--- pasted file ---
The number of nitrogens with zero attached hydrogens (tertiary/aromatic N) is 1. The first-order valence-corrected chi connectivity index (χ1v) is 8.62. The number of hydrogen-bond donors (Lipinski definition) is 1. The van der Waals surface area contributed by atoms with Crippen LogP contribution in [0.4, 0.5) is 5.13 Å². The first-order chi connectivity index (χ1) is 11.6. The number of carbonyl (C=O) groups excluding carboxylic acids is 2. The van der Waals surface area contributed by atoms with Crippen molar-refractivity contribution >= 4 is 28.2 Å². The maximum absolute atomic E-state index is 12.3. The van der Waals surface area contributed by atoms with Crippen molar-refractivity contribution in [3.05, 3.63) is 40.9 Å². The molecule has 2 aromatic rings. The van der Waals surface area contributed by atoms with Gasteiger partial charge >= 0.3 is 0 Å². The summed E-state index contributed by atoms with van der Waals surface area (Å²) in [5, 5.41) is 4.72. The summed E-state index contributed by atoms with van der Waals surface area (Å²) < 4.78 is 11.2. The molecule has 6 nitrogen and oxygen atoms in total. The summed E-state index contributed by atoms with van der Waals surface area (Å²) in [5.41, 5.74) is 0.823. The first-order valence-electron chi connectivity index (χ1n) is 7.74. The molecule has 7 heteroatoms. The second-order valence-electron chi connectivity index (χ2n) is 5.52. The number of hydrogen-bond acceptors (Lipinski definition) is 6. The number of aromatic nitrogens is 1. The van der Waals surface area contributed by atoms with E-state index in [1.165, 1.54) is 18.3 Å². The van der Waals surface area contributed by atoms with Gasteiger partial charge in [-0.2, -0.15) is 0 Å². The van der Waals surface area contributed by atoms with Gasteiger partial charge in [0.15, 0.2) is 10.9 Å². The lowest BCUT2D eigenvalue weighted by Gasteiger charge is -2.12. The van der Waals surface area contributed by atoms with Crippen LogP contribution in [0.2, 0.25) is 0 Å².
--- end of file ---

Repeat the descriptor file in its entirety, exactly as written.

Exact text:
The number of nitrogens with zero attached hydrogens (tertiary/aromatic N) is 1. The first-order valence-corrected chi connectivity index (χ1v) is 8.62. The number of hydrogen-bond donors (Lipinski definition) is 1. The van der Waals surface area contributed by atoms with Crippen LogP contribution in [0.4, 0.5) is 5.13 Å². The first-order chi connectivity index (χ1) is 11.6. The number of carbonyl (C=O) groups excluding carboxylic acids is 2. The van der Waals surface area contributed by atoms with Crippen molar-refractivity contribution >= 4 is 28.2 Å². The maximum absolute atomic E-state index is 12.3. The van der Waals surface area contributed by atoms with Crippen molar-refractivity contribution in [3.05, 3.63) is 40.9 Å². The molecule has 2 aromatic rings. The van der Waals surface area contributed by atoms with Gasteiger partial charge >= 0.3 is 0 Å². The summed E-state index contributed by atoms with van der Waals surface area (Å²) in [5, 5.41) is 4.72. The summed E-state index contributed by atoms with van der Waals surface area (Å²) < 4.78 is 11.2. The molecule has 6 nitrogen and oxygen atoms in total. The summed E-state index contributed by atoms with van der Waals surface area (Å²) in [5.41, 5.74) is 0.823. The first-order valence-electron chi connectivity index (χ1n) is 7.74. The molecule has 7 heteroatoms. The second-order valence-electron chi connectivity index (χ2n) is 5.52. The number of hydrogen-bond acceptors (Lipinski definition) is 6. The number of aromatic nitrogens is 1. The van der Waals surface area contributed by atoms with E-state index in [1.165, 1.54) is 18.3 Å². The van der Waals surface area contributed by atoms with Gasteiger partial charge in [-0.2, -0.15) is 0 Å². The van der Waals surface area contributed by atoms with Gasteiger partial charge in [0.15, 0.2) is 10.9 Å². The lowest BCUT2D eigenvalue weighted by Gasteiger charge is -2.12. The van der Waals surface area contributed by atoms with Crippen LogP contribution in [0.2, 0.25) is 0 Å².